Csapo et al. (2015). Effects of Kinesio taping on skeletal muscle strength – a meta-analysis of current evidence. Journal of Science and Medicine in Sport, 18(4), 450-456.

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Achilles Tendon Injury Prevention

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Injuries to the Achilles tendon is one of the most common injuries experienced among athletes, especially runners and soccer players. Statistics show that roughly 24% of athletes develop pain in the Achilles. It’s also an injury that can linger for long periods of time, if left untreated. One recent study found that 63% of soccer players with Achilles tendinopathy still had symptoms 2 years after onset. With the high prevalence of injury to the Achilles tendon and potential for long-term recovery, prevention is key. Below we will discuss its common causes, symptoms, treatment and most importantly, prevention.

What is the Achilles Tendon?

The Achilles tendon connects the calf muscles (the gastrocnemius and soleus) to the heel bone. It is one of the strongest tendons in the body, but it is also highly vulnerable to injury, given the high amounts of tension put on it. Injury to the tendon can include a strain, partial tear, or full rupture.

Some common factors that can cause an injury to the Achilles tendon are:

  • Poor footwear;
  • Repetitive overuse, especially in sports that require running and or jumping;
  • Repetitive overstretching;
  • Training errors;
  • Abnormal Biomechanics

An injury to the Achilles can be acute i.e., due to a kick to the back of the leg, or chronic as a result of repetitive irritation over time. It usually has a gradual onset starting with stiffness after activity; although, as the injury progresses, the stiffness becomes painful either during or after activity. It will become tender to touch with possible redness and swelling around the tendon. You may also notice thickening of the tendon or a nodule around the painful area. It will usually hurt when you go up onto your toes or stretch the muscles. As the injury worsens, daily activities such as walking and climbing stairs will also be limited and painful.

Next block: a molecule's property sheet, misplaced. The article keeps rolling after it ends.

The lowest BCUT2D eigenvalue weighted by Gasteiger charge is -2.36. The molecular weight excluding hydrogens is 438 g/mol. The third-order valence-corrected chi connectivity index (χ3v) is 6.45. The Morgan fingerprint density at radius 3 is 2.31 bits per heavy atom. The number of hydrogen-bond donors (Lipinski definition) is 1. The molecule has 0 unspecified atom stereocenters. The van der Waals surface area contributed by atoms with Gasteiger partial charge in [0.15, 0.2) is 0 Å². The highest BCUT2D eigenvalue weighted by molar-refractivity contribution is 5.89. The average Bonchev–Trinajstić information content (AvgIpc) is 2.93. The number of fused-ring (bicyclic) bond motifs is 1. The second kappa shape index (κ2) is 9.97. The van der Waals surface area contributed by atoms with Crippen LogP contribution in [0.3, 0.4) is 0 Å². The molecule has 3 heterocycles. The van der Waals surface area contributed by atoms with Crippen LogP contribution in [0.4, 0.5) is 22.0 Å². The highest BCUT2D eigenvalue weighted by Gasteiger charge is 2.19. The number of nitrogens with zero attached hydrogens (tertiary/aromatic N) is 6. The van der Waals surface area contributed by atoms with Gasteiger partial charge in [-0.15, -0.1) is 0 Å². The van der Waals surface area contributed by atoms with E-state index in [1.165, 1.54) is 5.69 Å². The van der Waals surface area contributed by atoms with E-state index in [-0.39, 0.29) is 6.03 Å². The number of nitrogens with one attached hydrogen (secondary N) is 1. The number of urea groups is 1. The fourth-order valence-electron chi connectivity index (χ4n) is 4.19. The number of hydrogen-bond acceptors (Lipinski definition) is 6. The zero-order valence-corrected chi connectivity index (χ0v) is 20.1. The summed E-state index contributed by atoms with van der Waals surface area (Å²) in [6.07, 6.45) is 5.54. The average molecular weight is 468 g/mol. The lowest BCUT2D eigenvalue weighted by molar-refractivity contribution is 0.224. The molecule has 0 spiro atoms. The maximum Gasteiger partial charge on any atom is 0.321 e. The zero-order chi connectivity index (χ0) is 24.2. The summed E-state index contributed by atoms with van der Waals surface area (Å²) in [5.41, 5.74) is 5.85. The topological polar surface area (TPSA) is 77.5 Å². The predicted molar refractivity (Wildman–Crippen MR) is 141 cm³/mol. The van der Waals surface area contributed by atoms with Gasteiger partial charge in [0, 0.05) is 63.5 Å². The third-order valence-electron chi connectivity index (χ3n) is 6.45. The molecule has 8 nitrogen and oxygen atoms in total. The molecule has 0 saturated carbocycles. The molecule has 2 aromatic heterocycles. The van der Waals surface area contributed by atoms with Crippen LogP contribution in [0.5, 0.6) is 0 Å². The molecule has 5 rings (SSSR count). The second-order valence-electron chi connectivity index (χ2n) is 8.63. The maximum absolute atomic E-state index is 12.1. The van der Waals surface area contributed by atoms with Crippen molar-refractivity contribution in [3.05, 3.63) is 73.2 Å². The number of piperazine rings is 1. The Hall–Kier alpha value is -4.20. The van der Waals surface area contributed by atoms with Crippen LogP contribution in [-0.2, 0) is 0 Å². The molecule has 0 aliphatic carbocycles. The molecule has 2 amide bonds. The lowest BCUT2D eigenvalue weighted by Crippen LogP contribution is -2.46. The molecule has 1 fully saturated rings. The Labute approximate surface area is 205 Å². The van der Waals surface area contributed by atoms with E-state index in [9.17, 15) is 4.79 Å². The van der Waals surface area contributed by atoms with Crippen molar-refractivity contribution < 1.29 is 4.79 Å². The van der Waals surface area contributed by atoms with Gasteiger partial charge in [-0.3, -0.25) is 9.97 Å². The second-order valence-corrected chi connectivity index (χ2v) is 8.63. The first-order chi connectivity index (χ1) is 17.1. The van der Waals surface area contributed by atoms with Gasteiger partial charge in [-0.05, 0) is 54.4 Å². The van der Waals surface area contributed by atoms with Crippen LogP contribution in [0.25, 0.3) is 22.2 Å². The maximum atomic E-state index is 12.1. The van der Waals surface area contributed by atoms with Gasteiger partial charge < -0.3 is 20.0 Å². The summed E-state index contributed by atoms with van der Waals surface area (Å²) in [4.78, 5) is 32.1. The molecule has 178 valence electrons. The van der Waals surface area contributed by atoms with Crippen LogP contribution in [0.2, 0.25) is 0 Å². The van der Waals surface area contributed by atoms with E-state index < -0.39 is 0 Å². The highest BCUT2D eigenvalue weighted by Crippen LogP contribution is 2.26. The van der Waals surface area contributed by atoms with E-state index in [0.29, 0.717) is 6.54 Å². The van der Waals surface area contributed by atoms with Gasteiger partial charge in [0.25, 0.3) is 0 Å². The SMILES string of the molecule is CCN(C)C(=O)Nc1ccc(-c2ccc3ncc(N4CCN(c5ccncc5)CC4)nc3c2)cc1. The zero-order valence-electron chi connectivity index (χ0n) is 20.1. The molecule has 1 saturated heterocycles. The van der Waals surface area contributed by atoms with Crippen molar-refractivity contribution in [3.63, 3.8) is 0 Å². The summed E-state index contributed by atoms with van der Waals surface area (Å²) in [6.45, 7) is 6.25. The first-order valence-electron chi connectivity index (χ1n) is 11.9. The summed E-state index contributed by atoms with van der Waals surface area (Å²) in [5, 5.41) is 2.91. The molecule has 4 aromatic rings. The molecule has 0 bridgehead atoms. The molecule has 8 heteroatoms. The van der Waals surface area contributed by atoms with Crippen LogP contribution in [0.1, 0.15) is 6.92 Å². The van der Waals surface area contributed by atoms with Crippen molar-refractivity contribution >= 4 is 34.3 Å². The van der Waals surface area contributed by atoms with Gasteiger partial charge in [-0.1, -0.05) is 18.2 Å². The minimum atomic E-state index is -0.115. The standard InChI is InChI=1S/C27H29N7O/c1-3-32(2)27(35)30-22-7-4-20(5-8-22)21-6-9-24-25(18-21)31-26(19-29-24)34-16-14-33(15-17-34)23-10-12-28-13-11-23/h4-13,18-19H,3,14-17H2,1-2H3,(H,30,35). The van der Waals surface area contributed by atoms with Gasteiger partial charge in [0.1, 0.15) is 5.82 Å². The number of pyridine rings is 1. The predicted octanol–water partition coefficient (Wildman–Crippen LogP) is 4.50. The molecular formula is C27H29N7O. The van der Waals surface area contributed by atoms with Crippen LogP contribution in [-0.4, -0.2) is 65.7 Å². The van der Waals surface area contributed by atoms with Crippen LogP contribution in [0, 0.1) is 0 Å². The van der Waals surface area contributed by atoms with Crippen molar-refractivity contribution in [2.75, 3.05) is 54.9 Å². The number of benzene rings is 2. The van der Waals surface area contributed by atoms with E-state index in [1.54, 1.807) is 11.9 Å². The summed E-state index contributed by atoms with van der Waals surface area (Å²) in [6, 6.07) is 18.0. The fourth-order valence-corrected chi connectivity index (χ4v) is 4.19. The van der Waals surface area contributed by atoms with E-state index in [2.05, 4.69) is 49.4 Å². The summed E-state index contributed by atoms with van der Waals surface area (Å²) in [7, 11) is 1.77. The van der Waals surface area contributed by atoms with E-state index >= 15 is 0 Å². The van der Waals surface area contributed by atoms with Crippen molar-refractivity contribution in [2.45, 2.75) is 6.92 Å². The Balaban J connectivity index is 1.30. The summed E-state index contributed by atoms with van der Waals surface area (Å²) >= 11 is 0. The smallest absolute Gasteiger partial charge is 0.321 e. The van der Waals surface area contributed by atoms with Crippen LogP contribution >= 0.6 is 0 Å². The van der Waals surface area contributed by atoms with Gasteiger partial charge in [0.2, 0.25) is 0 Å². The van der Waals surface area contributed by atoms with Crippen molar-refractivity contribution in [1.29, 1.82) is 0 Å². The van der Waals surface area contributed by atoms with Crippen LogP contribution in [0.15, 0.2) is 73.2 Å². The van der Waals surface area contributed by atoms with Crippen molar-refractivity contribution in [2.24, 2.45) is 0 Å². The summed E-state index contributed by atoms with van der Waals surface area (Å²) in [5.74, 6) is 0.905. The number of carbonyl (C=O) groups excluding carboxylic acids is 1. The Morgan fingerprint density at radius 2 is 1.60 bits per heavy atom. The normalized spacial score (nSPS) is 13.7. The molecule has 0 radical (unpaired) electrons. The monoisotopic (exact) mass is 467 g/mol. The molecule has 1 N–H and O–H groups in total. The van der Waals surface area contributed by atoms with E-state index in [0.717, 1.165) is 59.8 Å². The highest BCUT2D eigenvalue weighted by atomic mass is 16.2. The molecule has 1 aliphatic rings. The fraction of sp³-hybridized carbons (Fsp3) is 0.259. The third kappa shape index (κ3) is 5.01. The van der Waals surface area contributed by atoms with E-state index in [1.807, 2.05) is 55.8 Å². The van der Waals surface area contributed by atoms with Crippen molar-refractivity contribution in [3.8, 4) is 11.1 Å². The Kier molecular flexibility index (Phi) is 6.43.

What does treatment entail?

Initially one of the main focuses of treatment is decreasing the pain, which can be achieved through manual therapy, taping and heel lifts. The other focus is promoting healing with modalities such as laser, which has excellent research support that it speeds up recovery time. Exercise is also one of the best ways to promote tissue repair. Research has shown that eccentric calf muscle training can decrease pain, as well as improve function and a quick return to sport following an Achilles injury. Finally, in order to get rid of the injury and prevent it from re-occurring, the cause of the injury must be addressed. Training errors, poor biomechanics and equipment issues such as footwear may need to be changed.

What can you do right now to prevent an Achilles injury?

  • Examine what you’re putting on your feet. Are your shoes/cleats too tight, too loose or held together by a thread? Shoes that don’t fit well or support your feet can alter your biomechanics, which puts more stress on the Achilles.
  • Look at yourself in the mirror barefoot. Are your feet flat on the ground, do you look bowlegged, do you have super-high arches? If you can’t tell what you’re looking for, have your biomechanics checked out by a Sheddon therapist. Abnormal biomechanics and deformities in the foot (even something that seems minor), can put the foot at an angle that creates extra stress on the Achilles tendon. Therapists at Sheddon Physio are trained in gait assessment and will watch what your feet and lower leg are doing while you stand, walk and run. Findings may indicate specific exercises and manual therapy to correct the abnormalities.